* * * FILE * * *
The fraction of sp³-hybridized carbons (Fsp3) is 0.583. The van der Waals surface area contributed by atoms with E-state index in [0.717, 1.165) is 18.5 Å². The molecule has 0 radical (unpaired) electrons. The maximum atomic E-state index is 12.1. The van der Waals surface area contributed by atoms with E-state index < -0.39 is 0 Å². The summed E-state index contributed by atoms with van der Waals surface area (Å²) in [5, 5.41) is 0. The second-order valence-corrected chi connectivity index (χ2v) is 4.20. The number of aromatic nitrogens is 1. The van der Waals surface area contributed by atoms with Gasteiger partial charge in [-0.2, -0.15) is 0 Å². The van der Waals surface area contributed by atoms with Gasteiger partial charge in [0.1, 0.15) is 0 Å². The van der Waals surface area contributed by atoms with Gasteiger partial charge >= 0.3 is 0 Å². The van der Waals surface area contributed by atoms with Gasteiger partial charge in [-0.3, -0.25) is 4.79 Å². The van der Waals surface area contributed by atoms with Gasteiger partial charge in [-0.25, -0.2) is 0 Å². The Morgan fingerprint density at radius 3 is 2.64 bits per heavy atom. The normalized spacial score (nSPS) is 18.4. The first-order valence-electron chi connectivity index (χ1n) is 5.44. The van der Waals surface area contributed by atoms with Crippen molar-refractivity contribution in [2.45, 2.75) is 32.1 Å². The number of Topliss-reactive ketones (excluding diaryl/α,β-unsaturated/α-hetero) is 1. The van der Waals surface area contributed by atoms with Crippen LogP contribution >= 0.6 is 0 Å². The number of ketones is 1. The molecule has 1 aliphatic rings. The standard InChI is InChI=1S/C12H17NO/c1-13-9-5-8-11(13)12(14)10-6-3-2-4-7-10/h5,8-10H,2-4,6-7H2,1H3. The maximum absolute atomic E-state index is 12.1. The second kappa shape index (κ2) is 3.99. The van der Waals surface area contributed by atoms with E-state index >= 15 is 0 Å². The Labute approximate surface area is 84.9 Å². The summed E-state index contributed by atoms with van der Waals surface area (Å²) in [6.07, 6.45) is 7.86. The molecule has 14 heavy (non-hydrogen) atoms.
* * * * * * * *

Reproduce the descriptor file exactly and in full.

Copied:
The fraction of sp³-hybridized carbons (Fsp3) is 0.583. The van der Waals surface area contributed by atoms with E-state index in [0.717, 1.165) is 18.5 Å². The molecule has 0 radical (unpaired) electrons. The maximum atomic E-state index is 12.1. The van der Waals surface area contributed by atoms with E-state index < -0.39 is 0 Å². The summed E-state index contributed by atoms with van der Waals surface area (Å²) in [5, 5.41) is 0. The second-order valence-corrected chi connectivity index (χ2v) is 4.20. The number of aromatic nitrogens is 1. The van der Waals surface area contributed by atoms with Gasteiger partial charge in [-0.2, -0.15) is 0 Å². The van der Waals surface area contributed by atoms with Gasteiger partial charge in [0.1, 0.15) is 0 Å². The van der Waals surface area contributed by atoms with Gasteiger partial charge >= 0.3 is 0 Å². The van der Waals surface area contributed by atoms with Gasteiger partial charge in [-0.3, -0.25) is 4.79 Å². The van der Waals surface area contributed by atoms with Gasteiger partial charge in [-0.25, -0.2) is 0 Å². The Morgan fingerprint density at radius 3 is 2.64 bits per heavy atom. The normalized spacial score (nSPS) is 18.4. The first-order valence-electron chi connectivity index (χ1n) is 5.44. The van der Waals surface area contributed by atoms with Crippen molar-refractivity contribution in [2.45, 2.75) is 32.1 Å². The number of Topliss-reactive ketones (excluding diaryl/α,β-unsaturated/α-hetero) is 1. The van der Waals surface area contributed by atoms with Crippen LogP contribution >= 0.6 is 0 Å². The number of ketones is 1. The molecule has 1 aliphatic rings. The standard InChI is InChI=1S/C12H17NO/c1-13-9-5-8-11(13)12(14)10-6-3-2-4-7-10/h5,8-10H,2-4,6-7H2,1H3. The maximum absolute atomic E-state index is 12.1. The second kappa shape index (κ2) is 3.99. The van der Waals surface area contributed by atoms with E-state index >= 15 is 0 Å². The Labute approximate surface area is 84.9 Å². The summed E-state index contributed by atoms with van der Waals surface area (Å²) in [6.07, 6.45) is 7.86. The molecule has 14 heavy (non-hydrogen) atoms.